Maintain cash flow in 2021 by watching these metrics

Orthodontists are soon approaching the one-year anniversary of the largest unforeseen mass interruption in practice history. The pandemic has not only changed day-to-day operations, but most are still trying to ascertain the long-term financial impact on the practice.

Many would agree this has been one of the most exhausting years of practice, but with longer hours, creative work environments and a lot of hard work, many orthodontic practices are seeing strong recoveries after reopening. And with vaccines on the horizon for the general public and increasing consumer confidence, production concerns are subsiding.

However, concern still lingers around maintaining healthy month-to-month cash flow.  To stay ahead of this, the CPAs at Cain Watters & Associates share a list of metrics to continue to monitor in your practice to help continue to ride this wave with confidence.

Contracts Receivable

Last year, one of the main areas of focus was to ensure your contracts receivable balance was back up to pre-COVID levels by year end. During the 6 to 10 week COVID shutdown, orthodontic practices continued to collect from patients while not starting new cases. The result of this was a decrease of around 10% in contracts receivable balance for the average CWA practice.

It’s important to work hard to increase your contracts balance. We like to see this contract balance as 55-60% of your previous 12 months production. This will help stabilize what you would expect to collect in 2021. Understanding the cashflow of your practice over the remainder of the year will allow you to know when to conserve cash, make investments in your practice or pay down additional debt.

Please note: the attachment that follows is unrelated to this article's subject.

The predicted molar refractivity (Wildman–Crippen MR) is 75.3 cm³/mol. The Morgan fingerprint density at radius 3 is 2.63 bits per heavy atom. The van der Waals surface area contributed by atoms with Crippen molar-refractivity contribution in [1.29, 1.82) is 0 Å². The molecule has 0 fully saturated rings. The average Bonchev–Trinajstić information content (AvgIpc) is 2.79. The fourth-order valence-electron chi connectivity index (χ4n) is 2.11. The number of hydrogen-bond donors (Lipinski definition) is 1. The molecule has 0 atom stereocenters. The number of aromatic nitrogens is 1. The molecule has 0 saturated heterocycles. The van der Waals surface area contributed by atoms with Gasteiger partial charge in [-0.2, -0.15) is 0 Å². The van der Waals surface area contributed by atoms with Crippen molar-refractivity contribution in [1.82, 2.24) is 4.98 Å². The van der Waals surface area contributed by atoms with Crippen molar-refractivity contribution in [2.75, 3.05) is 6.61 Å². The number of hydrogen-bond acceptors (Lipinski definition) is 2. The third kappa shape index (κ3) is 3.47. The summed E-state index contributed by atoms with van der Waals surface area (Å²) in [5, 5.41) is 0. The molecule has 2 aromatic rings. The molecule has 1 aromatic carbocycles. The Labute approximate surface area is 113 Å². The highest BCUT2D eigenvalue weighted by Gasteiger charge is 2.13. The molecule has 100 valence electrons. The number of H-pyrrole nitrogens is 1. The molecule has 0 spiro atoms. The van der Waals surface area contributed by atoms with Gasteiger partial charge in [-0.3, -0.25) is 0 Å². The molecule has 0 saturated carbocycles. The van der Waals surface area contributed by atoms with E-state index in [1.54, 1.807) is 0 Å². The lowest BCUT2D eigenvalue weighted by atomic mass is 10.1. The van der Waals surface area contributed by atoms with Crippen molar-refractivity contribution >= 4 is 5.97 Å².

Marketing & Observation

Another thing to keep watch on is the utilization of your observation pool. If a large increase of production last year was primarily coming from this bucket, the prospect pool may start to dwindle if not proactively refilled and managed.

You should continually analyze your marketing efforts, measure their efficacy, determine new ways of learning how to reach patients differently and how to engage them once they are in your office.

New Patients

New patients go hand-in-hand with the increase in your contracts balance. Many practices were able to go back and practice with limited barriers following the closure. In some regions, patients returned to their ‘old way of doing things’ when it came to case presentation acceptance rates.

Practices should target a case acceptance rate of 75%. Practices who are looking to increase this rate should consider lowering their down payment to help convert a new patient to start treatment. A lower down payment option can help grow longer-term cash flows in the business over the next 12-24 months.  

Based on data collected from Gaidge Solutions, same day starts are up nearly 40% year over year. With a lot of families taking extra precautions when going to appointments, cutting back on family vacations, and stimulus checks being paid out, patients are more apt to get started same day.  Lower the barriers to entry and enhance the patient experience.

For dental practice owners, reviewing your cash flow strategies can bring peace of mind and confidence during periods of uncertainty and changing landscapes. Consult with your CPA to ensure you are prepared with enough cash to cover 90 days of practice and personal expenses.

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